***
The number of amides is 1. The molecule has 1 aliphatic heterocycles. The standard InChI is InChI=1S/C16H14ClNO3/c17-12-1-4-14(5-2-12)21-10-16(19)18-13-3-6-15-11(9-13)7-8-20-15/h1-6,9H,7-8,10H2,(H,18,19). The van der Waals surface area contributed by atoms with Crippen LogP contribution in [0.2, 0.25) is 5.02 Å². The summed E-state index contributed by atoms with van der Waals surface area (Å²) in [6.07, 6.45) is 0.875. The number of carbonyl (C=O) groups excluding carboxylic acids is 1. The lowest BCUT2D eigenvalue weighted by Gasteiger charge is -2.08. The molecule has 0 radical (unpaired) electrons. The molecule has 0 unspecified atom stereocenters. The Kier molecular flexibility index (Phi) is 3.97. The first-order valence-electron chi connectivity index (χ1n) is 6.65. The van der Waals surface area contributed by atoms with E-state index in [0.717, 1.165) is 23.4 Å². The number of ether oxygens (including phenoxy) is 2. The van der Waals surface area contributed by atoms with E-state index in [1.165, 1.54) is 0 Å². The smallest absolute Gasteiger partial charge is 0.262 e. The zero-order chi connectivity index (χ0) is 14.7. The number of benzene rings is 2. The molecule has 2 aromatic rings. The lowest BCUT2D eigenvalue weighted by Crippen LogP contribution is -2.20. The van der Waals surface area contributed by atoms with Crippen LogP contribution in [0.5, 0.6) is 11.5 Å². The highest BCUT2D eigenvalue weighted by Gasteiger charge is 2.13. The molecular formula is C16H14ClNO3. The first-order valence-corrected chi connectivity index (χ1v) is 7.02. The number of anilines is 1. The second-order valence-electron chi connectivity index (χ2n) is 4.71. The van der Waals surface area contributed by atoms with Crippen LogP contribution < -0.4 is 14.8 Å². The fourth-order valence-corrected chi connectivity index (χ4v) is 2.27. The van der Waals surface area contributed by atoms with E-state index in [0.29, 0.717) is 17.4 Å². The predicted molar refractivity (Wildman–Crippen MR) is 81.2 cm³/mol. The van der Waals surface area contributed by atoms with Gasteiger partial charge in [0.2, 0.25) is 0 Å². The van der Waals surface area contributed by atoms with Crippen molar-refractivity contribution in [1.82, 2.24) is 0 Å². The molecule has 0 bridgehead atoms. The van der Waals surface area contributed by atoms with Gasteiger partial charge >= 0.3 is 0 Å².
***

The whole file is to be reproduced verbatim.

The number of amides is 1. The molecule has 1 aliphatic heterocycles. The standard InChI is InChI=1S/C16H14ClNO3/c17-12-1-4-14(5-2-12)21-10-16(19)18-13-3-6-15-11(9-13)7-8-20-15/h1-6,9H,7-8,10H2,(H,18,19). The van der Waals surface area contributed by atoms with Crippen LogP contribution in [0.2, 0.25) is 5.02 Å². The summed E-state index contributed by atoms with van der Waals surface area (Å²) in [6.07, 6.45) is 0.875. The number of carbonyl (C=O) groups excluding carboxylic acids is 1. The lowest BCUT2D eigenvalue weighted by Gasteiger charge is -2.08. The molecule has 0 radical (unpaired) electrons. The molecule has 0 unspecified atom stereocenters. The Kier molecular flexibility index (Phi) is 3.97. The first-order valence-electron chi connectivity index (χ1n) is 6.65. The van der Waals surface area contributed by atoms with E-state index in [0.717, 1.165) is 23.4 Å². The number of ether oxygens (including phenoxy) is 2. The van der Waals surface area contributed by atoms with E-state index in [1.165, 1.54) is 0 Å². The smallest absolute Gasteiger partial charge is 0.262 e. The zero-order chi connectivity index (χ0) is 14.7. The number of benzene rings is 2. The molecule has 2 aromatic rings. The lowest BCUT2D eigenvalue weighted by Crippen LogP contribution is -2.20. The van der Waals surface area contributed by atoms with Crippen LogP contribution in [0.5, 0.6) is 11.5 Å². The highest BCUT2D eigenvalue weighted by Gasteiger charge is 2.13. The molecular formula is C16H14ClNO3. The first-order valence-corrected chi connectivity index (χ1v) is 7.02. The number of anilines is 1. The second-order valence-electron chi connectivity index (χ2n) is 4.71. The van der Waals surface area contributed by atoms with Crippen LogP contribution < -0.4 is 14.8 Å². The fourth-order valence-corrected chi connectivity index (χ4v) is 2.27. The van der Waals surface area contributed by atoms with E-state index in [0.29, 0.717) is 17.4 Å². The predicted molar refractivity (Wildman–Crippen MR) is 81.2 cm³/mol. The van der Waals surface area contributed by atoms with Gasteiger partial charge in [0.2, 0.25) is 0 Å². The van der Waals surface area contributed by atoms with Crippen molar-refractivity contribution in [1.82, 2.24) is 0 Å². The molecule has 0 bridgehead atoms. The van der Waals surface area contributed by atoms with Gasteiger partial charge >= 0.3 is 0 Å².